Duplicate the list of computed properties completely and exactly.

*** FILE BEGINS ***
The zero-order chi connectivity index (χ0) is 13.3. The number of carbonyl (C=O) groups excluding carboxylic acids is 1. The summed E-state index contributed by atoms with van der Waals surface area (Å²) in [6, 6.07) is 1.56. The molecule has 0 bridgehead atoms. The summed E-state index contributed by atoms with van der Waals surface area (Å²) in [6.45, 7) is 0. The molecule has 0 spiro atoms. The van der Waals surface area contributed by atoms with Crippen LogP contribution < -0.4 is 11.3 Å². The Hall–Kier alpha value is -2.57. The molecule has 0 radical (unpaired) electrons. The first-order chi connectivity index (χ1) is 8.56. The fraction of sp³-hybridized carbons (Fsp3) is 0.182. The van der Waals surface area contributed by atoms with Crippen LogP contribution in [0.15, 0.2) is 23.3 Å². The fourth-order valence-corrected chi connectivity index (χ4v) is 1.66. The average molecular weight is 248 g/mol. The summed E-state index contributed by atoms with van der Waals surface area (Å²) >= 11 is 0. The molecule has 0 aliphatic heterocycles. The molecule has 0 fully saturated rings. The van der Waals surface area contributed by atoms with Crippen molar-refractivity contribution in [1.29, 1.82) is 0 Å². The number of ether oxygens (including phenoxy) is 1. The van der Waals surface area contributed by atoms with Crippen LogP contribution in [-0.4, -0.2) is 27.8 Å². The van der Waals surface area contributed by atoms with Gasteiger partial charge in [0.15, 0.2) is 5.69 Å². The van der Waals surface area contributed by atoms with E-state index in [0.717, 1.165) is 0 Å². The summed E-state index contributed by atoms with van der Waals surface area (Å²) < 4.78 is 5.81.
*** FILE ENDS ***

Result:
The zero-order chi connectivity index (χ0) is 13.3. The number of carbonyl (C=O) groups excluding carboxylic acids is 1. The summed E-state index contributed by atoms with van der Waals surface area (Å²) in [6, 6.07) is 1.56. The molecule has 0 bridgehead atoms. The summed E-state index contributed by atoms with van der Waals surface area (Å²) in [6.45, 7) is 0. The molecule has 0 spiro atoms. The van der Waals surface area contributed by atoms with Crippen LogP contribution < -0.4 is 11.3 Å². The Hall–Kier alpha value is -2.57. The molecule has 0 radical (unpaired) electrons. The first-order chi connectivity index (χ1) is 8.56. The fraction of sp³-hybridized carbons (Fsp3) is 0.182. The van der Waals surface area contributed by atoms with Crippen LogP contribution in [0.15, 0.2) is 23.3 Å². The fourth-order valence-corrected chi connectivity index (χ4v) is 1.66. The average molecular weight is 248 g/mol. The summed E-state index contributed by atoms with van der Waals surface area (Å²) >= 11 is 0. The molecule has 0 aliphatic heterocycles. The molecule has 0 fully saturated rings. The van der Waals surface area contributed by atoms with Crippen molar-refractivity contribution in [1.29, 1.82) is 0 Å². The number of ether oxygens (including phenoxy) is 1. The van der Waals surface area contributed by atoms with Crippen LogP contribution in [-0.4, -0.2) is 27.8 Å². The van der Waals surface area contributed by atoms with Gasteiger partial charge in [0.15, 0.2) is 5.69 Å². The van der Waals surface area contributed by atoms with E-state index in [0.717, 1.165) is 0 Å². The summed E-state index contributed by atoms with van der Waals surface area (Å²) < 4.78 is 5.81.